Do not take an extra dose. Wait until the next dose and take your normal dose then.
Do not try to make up for the dose that you missed by taking more than one dose at a time.
If you are not sure what to do, ask your doctor or pharmacist.
In case of an overdose
Immediately telephone your doctor or Poisons Information Centre (telephone 13 11 26) for advice or go to Accident and Emergency at your nearest hospital if you think that you or anyone else may have taken too much BACTRIM even, if there are no signs of discomfort or poisoning. You may need urgent medical attention.
If you take too much BACTRIM, you may feel sick or vomit, feel dizzy, depressed or confused or have a headache. You may also feel drowsy or become unconscious.
Keep telephone numbers for these places handy.
If you are not sure what to do, contact your doctor or pharmacist.
While you are taking BACTRIM
Things you must do
Tell all doctors, dentists and pharmacists who are treating you that you are taking BACTRIM.
Tell your doctor if you become pregnant while taking BACTRIM.
Tell your doctor if, for any reason, you have not taken your medicine exactly as prescribed. Otherwise, your doctor may think that it was not effective and change your treatment unnecessarily.
Tell your doctor if you feel the tablets or oral suspension is not helping your condition.
Drink plenty of fluids while you are taking BACTRIM. This will help to flush the medicine through your system.
If you are taking BACTRIM for a long time, visit your doctor regularly so your progress can be checked. Your doctor may ask you to have regular tests to check your kidneys, liver or blood.
Tell your doctor you are taking BACTRIM if you have to have any blood tests. BACTRIM may affect the results of some blood tests.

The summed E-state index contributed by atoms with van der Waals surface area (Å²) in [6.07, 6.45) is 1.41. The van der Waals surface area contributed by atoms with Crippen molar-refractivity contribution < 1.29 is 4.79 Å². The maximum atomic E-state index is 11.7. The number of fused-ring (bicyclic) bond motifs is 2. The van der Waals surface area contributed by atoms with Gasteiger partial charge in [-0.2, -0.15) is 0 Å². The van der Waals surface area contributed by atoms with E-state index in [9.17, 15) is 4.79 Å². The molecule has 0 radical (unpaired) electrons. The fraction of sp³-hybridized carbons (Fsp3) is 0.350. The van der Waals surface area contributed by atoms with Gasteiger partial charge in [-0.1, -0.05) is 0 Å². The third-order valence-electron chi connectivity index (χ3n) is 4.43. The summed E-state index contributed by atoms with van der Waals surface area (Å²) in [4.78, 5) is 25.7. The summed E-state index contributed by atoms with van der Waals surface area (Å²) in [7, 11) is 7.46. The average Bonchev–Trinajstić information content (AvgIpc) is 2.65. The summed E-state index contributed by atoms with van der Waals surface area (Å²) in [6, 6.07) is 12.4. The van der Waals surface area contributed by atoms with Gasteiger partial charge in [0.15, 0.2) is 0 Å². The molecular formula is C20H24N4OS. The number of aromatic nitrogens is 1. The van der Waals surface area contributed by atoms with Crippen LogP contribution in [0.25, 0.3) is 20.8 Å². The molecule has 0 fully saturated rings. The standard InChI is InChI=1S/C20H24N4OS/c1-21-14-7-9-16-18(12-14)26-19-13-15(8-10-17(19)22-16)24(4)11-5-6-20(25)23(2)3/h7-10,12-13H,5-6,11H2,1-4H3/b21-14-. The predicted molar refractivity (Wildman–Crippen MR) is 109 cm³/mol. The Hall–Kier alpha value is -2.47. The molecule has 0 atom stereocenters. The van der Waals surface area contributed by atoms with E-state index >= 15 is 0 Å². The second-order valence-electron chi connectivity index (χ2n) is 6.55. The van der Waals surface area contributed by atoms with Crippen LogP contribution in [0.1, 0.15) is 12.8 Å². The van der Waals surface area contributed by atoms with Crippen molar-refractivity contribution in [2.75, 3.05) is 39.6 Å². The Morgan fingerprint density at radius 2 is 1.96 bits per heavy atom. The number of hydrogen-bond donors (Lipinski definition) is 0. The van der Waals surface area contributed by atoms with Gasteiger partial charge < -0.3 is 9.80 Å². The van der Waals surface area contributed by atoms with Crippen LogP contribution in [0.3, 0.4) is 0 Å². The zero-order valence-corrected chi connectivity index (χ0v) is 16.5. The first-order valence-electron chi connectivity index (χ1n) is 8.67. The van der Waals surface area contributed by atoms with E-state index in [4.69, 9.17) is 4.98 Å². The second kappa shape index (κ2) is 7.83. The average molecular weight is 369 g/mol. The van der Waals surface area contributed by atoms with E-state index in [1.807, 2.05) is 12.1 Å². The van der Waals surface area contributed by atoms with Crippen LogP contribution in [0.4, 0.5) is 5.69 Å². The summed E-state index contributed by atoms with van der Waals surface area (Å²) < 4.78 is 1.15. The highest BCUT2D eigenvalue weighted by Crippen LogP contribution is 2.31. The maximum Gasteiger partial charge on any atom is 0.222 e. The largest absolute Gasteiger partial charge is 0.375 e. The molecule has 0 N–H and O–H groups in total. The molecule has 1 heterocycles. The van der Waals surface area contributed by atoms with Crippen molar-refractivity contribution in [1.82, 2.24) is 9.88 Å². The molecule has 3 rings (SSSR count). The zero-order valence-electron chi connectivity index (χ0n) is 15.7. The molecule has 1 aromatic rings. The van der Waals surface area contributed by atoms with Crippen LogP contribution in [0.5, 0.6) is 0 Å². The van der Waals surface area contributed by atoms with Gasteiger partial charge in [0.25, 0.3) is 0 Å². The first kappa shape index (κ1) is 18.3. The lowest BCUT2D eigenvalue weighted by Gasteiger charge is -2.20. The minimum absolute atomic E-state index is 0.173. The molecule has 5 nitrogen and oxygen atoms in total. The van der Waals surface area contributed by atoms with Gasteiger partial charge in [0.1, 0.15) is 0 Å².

Contact your doctor immediately if you get severe diarrhoea, even if it develops several weeks after stopping BACTRIM. DO NOT take any diarrhoea medicine without first checking with your doctor. Diarrhoea medicines may make your diarrhoea worse or make it last longer.
Things you must not do
Do not stop taking BACTRIM or change the dose without first checking with your doctor.
Do not let yourself run out of medicine over the weekend or on holidays.
Do not give BACTRIM to anyone else even if their symptoms seem similar to yours.
Do not use BACTRIM to treat other complaints unless your doctor says to.
Do not take any other medicines whether they require a prescription or not without first telling your doctor or consulting with a pharmacist.
Things to be careful of
Be careful driving or operating machinery until you know how BACTRIM affects you.
Sometimes use of this medicine allows other bacteria and fungi which are not sensitive to BACTRIM to grow. If other infections such as thrush occur while you are taking BACTRIM, tell your doctor.
If you are going outdoors, wear protective clothing or use a SPF 15+ sunscreen. Your skin may burn more easily while you are taking BACTRIM.
Tell your doctor or pharmacist as soon as possible if you do not feel well while you are taking BACTRIM. BACTRIM helps most people with susceptible infections but it may have unwanted side effects in a few people.
All medicines can have side effects. Sometimes they are serious, most of the time they are not. You may need medical treatment if you get some of the side effects.
Ask your doctor or pharmacist to answer any questions you may have.
If side effects do occur, they may be:
- nausea, with or without vomiting
- diarrhoea or other abdominal (gut) or stomach discomfort
These side effects are not usually serious or long lasting.
Tell your doctor if you notice these side effects and they worry you:
- oral thrush (white, furry sore tongue and mouth)
- vaginal thrush (sore itchy vagina with vaginal discharge)
Your doctor will need to treat the thrush infection separately.
Tell your doctor immediately if you notice any of the following:
- jaundice (yellowing of the skin)
- severe or watery diarrhoea